Yoshita M, Hayashi M, Hirai S.  [Iodine 123-labeled meta-iodobenzylguanidine myocardial scintigraphy in the cases of idiopathic Parkinson's disease, multiple system atrophy, and progressive supranuclear palsy]. Rinsho Shinkeigaku. 1997; 37:476-82. PubMed
 
Orimo S, Ozawa E, Nakade S, Sugimoto T, Mizusawa H.  (123)I-metaiodobenzylguanidine myocardial scintigraphy in Parkinson's disease. J Neurol Neurosurg Psychiatry. 1999; 67:189-94. PubMed
 
Goldstein DS, Holmes C, Cannon RO 3rd, Eisenhofer G, Kopin IJ.  Sympathetic cardioneuropathy in dysautonomias. N Engl J Med. 1997; 336:696-702. PubMed
 
Goldstein DS, Holmes C, Li ST, Bruce S, Metman LV, Cannon RO 3rd.  Cardiac sympathetic denervation in Parkinson disease. Ann Intern Med. 2000; 133:338-47. PubMed
 
Robertson D.  The epidemic of orthostatic tachycardia and orthostatic intolerance. Am J Med Sci. 1999; 317:75-7. PubMed
 
Jacob G, Costa F, Shannon JR, Robertson RM, Wathen M, Stein M, et al..  The neuropathic postural tachycardia syndrome. N Engl J Med. 2000; 343:1008-14. PubMed
 
Jacob G, Robertson D, Mosqueda-Garcia R, Ertl AC, Robertson RM, Biaggioni I.  Hypovolemia in syncope and orthostatic intolerance role of the renin-angiotensin system. Am J Med. 1997; 103:128-33. PubMed
 
Robertson D, Hollister AS, Biaggioni I, Netterville JL, Mosqueda-Garcia R, Robertson RM.  The diagnosis and treatment of baroreflex failure. N Engl J Med. 1993; 329:1449-55. PubMed
 
Shannon JR, Flattem NL, Jordan J, Jacob G, Black BK, Biaggioni I, et al..  Orthostatic intolerance and tachycardia associated with norepinephrine-transporter deficiency. N Engl J Med. 2000; 342:541-9. PubMed
 
Golczynska A, Lenders JW, Goldstein DS.  Glucocorticoid-induced sympathoinhibition in humans. Clin Pharmacol Ther. 1995; 58:90-8. PubMed
 
Delius W, Hagbarth KE, Hongell A, Wallin BG.  Manoeuvres affecting sympathetic outflow in human muscle nerves. Acta Physiol Scand. 1972; 84:82-94. PubMed
 
Rea RF, Eckberg DL.  Carotid baroreceptor-muscle sympathetic relation in humans. Am J Physiol. 1987; 253:R929-34. PubMed
 
Furlan R, Porta A, Costa F, Tank J, Baker L, Schiavi R, et al..  Oscillatory patterns in sympathetic neural discharge and cardiovascular variables during orthostatic stimulus. Circulation. 2000; 101:886-92. PubMed
 
Schroeter S, Apparsundaram S, Wiley RG, Miner LH, Sesack SR, Blakely RD.  Immunolocalization of the cocaine- and antidepressant-sensitive l-norepinephrine transporter. J Comp Neurol. 2000; 420:211-32. PubMed
 
Grassi G, Colombo M, Seravalle G, Spaziani D, Mancia G.  Dissociation between muscle and skin sympathetic nerve activity in essential hypertension, obesity, and congestive heart failure. Hypertension. 1998; 31:64-7. PubMed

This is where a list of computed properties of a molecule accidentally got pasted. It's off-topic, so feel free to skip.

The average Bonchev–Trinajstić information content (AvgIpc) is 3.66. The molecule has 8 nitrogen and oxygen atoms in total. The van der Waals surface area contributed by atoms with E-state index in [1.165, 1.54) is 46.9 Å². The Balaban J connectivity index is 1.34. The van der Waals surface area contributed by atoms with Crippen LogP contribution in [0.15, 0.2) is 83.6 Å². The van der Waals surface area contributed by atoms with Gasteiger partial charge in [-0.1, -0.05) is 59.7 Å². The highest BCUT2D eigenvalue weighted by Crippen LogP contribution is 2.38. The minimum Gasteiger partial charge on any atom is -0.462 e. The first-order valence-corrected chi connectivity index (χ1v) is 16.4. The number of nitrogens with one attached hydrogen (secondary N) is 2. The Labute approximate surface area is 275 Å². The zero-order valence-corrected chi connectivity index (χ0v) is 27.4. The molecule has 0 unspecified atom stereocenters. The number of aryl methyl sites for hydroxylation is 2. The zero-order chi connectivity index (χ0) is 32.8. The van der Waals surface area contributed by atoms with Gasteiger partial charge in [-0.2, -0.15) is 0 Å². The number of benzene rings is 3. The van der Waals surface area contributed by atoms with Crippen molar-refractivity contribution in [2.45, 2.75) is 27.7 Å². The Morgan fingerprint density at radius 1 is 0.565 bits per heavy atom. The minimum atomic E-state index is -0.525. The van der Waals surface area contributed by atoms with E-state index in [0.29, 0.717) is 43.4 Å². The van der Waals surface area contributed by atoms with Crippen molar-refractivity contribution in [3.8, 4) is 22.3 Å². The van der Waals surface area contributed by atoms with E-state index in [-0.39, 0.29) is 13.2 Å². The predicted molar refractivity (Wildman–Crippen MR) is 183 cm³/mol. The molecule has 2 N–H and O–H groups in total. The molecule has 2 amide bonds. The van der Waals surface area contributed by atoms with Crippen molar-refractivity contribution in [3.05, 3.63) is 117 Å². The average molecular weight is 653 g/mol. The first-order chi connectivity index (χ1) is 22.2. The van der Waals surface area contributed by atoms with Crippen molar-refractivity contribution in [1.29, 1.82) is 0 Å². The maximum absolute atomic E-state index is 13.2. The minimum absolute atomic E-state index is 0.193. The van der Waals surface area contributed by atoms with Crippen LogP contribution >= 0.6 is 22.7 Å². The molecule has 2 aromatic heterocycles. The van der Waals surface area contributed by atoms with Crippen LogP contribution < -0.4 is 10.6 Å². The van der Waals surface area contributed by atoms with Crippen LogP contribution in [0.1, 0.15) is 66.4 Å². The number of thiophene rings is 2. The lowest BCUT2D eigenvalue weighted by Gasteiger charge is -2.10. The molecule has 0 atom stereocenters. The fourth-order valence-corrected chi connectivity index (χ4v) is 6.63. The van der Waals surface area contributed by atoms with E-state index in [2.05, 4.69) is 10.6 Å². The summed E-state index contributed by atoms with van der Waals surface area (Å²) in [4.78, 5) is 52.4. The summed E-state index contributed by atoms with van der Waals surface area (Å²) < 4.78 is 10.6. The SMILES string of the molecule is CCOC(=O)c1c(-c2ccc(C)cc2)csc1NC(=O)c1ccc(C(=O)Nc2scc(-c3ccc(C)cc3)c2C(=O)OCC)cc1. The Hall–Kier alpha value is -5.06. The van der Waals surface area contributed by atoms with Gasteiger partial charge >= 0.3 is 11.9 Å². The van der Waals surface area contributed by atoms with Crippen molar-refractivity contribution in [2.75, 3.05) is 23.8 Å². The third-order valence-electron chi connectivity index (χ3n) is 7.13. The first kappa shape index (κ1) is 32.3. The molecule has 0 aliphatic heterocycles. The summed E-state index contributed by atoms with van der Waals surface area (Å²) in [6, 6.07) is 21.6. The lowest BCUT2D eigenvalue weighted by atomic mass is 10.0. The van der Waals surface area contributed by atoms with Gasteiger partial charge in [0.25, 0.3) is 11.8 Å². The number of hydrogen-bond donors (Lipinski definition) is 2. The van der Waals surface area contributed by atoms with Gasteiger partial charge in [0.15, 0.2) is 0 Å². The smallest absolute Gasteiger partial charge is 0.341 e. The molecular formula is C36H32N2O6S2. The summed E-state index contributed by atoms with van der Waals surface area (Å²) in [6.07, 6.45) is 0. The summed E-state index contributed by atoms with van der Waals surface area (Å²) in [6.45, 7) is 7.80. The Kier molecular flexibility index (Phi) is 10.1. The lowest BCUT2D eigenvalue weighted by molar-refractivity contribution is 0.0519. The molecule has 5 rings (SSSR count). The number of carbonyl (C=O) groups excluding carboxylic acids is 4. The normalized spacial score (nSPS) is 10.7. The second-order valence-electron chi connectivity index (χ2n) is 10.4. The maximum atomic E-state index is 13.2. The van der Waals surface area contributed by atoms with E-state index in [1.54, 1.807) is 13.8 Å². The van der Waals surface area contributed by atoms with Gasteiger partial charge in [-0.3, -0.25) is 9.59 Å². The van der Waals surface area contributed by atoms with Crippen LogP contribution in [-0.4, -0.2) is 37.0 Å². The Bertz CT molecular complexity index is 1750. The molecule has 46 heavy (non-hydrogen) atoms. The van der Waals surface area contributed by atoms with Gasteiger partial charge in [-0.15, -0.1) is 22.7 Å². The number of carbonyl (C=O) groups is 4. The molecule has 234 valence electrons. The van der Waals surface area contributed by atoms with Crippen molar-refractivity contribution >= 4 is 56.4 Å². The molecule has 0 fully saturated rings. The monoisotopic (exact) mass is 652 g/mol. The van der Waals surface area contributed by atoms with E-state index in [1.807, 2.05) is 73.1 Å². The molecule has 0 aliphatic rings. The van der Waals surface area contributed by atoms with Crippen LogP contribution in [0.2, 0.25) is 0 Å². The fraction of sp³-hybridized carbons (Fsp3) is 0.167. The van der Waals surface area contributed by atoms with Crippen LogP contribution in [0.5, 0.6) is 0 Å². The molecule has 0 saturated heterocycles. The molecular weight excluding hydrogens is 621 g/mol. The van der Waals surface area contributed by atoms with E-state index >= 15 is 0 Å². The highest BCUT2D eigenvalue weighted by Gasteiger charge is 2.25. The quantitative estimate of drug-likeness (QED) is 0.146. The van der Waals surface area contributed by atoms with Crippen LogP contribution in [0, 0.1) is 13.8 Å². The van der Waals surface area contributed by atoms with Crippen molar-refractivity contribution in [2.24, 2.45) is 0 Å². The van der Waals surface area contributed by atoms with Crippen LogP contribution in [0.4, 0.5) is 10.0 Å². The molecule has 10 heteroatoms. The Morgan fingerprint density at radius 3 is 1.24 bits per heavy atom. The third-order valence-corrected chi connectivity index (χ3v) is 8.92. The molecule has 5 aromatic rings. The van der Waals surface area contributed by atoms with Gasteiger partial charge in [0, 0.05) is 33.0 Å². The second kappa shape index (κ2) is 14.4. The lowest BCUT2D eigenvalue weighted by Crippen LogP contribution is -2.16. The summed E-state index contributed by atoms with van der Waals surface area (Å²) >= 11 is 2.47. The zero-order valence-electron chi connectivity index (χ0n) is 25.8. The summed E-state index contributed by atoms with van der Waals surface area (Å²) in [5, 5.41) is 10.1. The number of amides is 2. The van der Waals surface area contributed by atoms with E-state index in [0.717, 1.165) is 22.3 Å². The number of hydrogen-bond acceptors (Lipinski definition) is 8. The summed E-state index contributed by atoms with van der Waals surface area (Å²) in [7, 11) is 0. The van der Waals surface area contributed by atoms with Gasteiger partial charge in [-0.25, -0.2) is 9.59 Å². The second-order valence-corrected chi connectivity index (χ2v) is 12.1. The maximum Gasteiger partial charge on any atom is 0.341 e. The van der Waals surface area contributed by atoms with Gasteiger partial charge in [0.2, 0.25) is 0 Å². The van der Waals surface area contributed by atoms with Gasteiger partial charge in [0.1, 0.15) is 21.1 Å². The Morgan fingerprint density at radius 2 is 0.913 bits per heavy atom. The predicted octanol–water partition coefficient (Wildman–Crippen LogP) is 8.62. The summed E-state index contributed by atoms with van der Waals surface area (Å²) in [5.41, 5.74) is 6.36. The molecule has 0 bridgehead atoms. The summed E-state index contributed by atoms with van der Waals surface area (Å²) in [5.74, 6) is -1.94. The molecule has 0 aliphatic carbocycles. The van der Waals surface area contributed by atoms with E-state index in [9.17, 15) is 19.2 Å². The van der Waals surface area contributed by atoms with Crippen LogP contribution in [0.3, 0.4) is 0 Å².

Greenwood JP, Stoker JB, Mary DA.  Single-unit sympathetic discharge: quantitative assessment in human hypertensive disease. Circulation. 1999; 100:1305-10. PubMed
 
Ferrier C, Jennings GL, Eisenhofer G, Lambert G, Cox HS, Kalff V, et al..  Evidence for increased noradrenaline release from subcortical brain regions in essential hypertension. J Hypertens. 1993; 11:1217-27. PubMed
 
Esler M, Julius S, Zweifler A, Randall O, Harburg E, Gardiner H, et al..  Mild high-renin essential hypertension. Neurogenic human hypertension? N Engl J Med. 1977; 296:405-11. PubMed
 
Julius S.  Changing role of the autonomic nervous system in human hypertension. J Hypertens Suppl. 1990; 8:S59-65. PubMed
 
Goldstein DS, Grossman E, Listwak S, Folio CJ.  Sympathetic reactivity during a yohimbine challenge test in essential hypertension. Hypertension. 1991; 18:III40-8. PubMed
 
Goldstein DS, Levinson PD, Zimlichman R, Pitterman A, Stull R, Keiser HR.  Clonidine suppression testing in essential hypertension. Ann Intern Med. 1985; 102:42-9. PubMed
 
Leor J, Poole WK, Kloner RA.  Sudden cardiac death triggered by an earthquake. N Engl J Med. 1996; 334:413-9. PubMed
 
Esler M, Jennings G, Lambert G, Meredith I, Horne M, Eisenhofer G.  Overflow of catecholamine neurotransmitters to the circulation: source, fate, and functions. Physiol Rev. 1990; 70:963-85. PubMed
 
Kawachi I, Sparrow D, Vokonas PS, Weiss ST.  Symptoms of anxiety and risk of coronary heart disease. The Normative Aging Study. Circulation. 1994; 90:2225-9. PubMed
 
Musselman DL, Evans DL, Nemeroff CB.  The relationship of depression to cardiovascular disease: epidemiology, biology, and treatment. Arch Gen Psychiatry. 1998; 55:580-92. PubMed
 
Mansour VM, Wilkinson DJ, Jennings GL, Schwarz RG, Thompson JM, Esler MD.  Panic disorder: coronary spasm as a basis for cardiac risk? Med J Aust. 1998; 168:390-2. PubMed
 
Wilkinson DJ, Thompson JM, Lambert GW, Jennings GL, Schwarz RG, Jefferys D, et al..  Sympathetic activity in patients with panic disorder at rest, under laboratory mental stress, and during panic attacks. Arch Gen Psychiatry. 1998; 55:511-20. PubMed